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Two students tell all: Why young South Koreans should study at Jacobs University, Germany

Video Chat Days


May 4, 2016

“Studying at Jacobs University is extremely tough, yet rewarding all the more. There are professors that give you an in-depth view into what your future may be like and teachers who can guide you into finding what it really is that you want to do,” says Jong Chan Lim from Yangju-si in Gyeonggi-do. And Eunhae Kim from Seoul adds, “Living here is really interesting. I can see and learn about the bigger world.” The two young South Koreans attend one of Germany’s top private English-language universities. From May 9 to May 13, 2016, prospective students from South Korea have the chance to speak with an admissions officer and a student at Jacobs University via video-chat and get firsthand information about campus life and student experiences. 
“I was attracted to Jacobs because of the international community and smaller university experience,” remarks Jong Chan Lim, who is studying Biochemistry and Cell Biology in his first year. “Life from the beginning to the present is hospitable thanks to the welcoming community. I have made friends very easily; they are ever-supporting and have made my Jacobs life so far unforgettable. From exciting lab days to cooking together on the weekend, there is never a dull day.”
Around 1,200 clever minds from more than 100 countries are gathered on the campus of Germany’s most international university. Eunhae Kim, who is studying Engineering and Management in her first year, came to Jacobs because her college counselor strongly recommended the university. “Naturally I miss my family,” she says. “But we have a host family program here. My German family cares a lot even though I live on campus. I have made friends from many countries and I love my studies. A lot of friends in South Korea envy this program.”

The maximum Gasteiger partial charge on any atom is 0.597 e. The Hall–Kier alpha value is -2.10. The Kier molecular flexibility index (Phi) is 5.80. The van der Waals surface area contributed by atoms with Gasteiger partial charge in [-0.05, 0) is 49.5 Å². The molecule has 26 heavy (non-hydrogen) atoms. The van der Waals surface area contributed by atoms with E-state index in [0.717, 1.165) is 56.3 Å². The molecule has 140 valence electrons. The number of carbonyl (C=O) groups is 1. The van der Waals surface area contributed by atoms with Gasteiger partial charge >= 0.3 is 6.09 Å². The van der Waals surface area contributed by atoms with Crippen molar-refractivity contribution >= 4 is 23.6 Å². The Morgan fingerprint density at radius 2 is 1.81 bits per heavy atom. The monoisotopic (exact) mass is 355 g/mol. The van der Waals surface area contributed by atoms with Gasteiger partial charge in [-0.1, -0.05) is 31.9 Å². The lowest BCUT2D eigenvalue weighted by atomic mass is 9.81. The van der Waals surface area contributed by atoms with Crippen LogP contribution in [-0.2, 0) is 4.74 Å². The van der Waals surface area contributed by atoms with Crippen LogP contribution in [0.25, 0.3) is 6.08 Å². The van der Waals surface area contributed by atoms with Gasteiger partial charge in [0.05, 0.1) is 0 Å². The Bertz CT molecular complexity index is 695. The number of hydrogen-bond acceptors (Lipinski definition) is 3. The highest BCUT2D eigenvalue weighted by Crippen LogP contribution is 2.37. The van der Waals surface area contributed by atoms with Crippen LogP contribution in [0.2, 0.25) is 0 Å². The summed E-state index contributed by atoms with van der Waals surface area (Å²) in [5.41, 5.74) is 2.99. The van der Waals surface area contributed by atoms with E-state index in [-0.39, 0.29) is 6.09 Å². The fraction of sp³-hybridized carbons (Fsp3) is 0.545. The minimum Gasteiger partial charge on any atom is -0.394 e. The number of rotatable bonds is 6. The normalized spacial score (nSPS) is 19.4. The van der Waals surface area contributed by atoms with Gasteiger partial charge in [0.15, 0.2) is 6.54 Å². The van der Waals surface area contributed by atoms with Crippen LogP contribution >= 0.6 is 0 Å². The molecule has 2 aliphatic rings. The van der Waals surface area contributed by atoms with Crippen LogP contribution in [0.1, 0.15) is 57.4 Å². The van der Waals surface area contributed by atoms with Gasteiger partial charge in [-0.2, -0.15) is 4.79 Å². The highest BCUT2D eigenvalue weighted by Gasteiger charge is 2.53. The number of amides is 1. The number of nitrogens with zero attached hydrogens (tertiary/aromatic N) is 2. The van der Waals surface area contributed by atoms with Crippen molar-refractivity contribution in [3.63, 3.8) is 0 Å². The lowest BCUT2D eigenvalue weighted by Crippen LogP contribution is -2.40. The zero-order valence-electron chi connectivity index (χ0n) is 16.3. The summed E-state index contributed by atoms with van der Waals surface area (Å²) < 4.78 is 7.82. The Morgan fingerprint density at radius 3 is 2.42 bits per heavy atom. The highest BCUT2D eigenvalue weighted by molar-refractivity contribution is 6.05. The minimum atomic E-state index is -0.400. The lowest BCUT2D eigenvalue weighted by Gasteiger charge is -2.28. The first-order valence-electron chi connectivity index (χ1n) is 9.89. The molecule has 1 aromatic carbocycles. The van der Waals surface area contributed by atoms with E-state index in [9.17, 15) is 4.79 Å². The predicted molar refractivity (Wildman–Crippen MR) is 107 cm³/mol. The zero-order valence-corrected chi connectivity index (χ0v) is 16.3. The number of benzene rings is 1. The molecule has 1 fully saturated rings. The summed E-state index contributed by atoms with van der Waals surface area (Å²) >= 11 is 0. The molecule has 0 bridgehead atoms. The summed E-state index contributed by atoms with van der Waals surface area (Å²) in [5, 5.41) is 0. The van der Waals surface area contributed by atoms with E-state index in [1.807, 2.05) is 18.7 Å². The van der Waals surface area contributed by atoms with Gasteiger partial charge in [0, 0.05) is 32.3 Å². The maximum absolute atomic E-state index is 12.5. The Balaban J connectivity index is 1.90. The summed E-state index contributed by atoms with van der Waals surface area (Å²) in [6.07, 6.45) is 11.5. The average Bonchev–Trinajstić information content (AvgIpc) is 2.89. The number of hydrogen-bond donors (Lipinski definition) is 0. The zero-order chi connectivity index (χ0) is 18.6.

The curriculum at Jacobs University ranges from natural sciences, mathematics, and engineering to social sciences and economics. Students can earn an internationally recognized bachelor’s, master’s, or PhD degree, or can take part in predegree programs. 
“When I had my first class at Jacobs, I was surprised that many students were asking the professors questions,” says Eunhae Kim. “At home it is unusual for students to do that, but here students from all over the world exchange their thoughts. And we are doing an internship in the fifth semester. That is really special.”  
Jong Chan Lim has spotted another difference. “The study program is three years as opposed to four at home, so the studies are much more condensed and faster-paced. However, there is also much more practical knowledge and preparation for a career here alongside lectures.” 
Eunhae Kim and Jong Chan Lim both recommend studying at Jacobs University. Jong Chan Lim states, “For someone like me, who believes globalization is a key player in the world today, Jacobs is a great incubator. The international community prepares one in understanding cultures and different ways of communication or perspectives. The opportunities in networking sends students out all over the world, not just cooped up in one place.” 
Admission to Jacobs University, however, is highly selective. It is based on a candidate’s academic and social achievements. Applications should be submitted by July 1, 2016, via CommonApp. More information about the admission process and the financial assistance program will be given during the video-chat Counseling Days from May 9 to May 13. Prospective students can register online at Appointments for the video-chat are limited and will be assigned on a first-come-first-served basis.
Additional information and registration at:
Questions will be answered by:
Aylin Berktas | Online Marketing and Student Recruitment Officer
a.berktas [at] | Tel.: +49-421-200-3196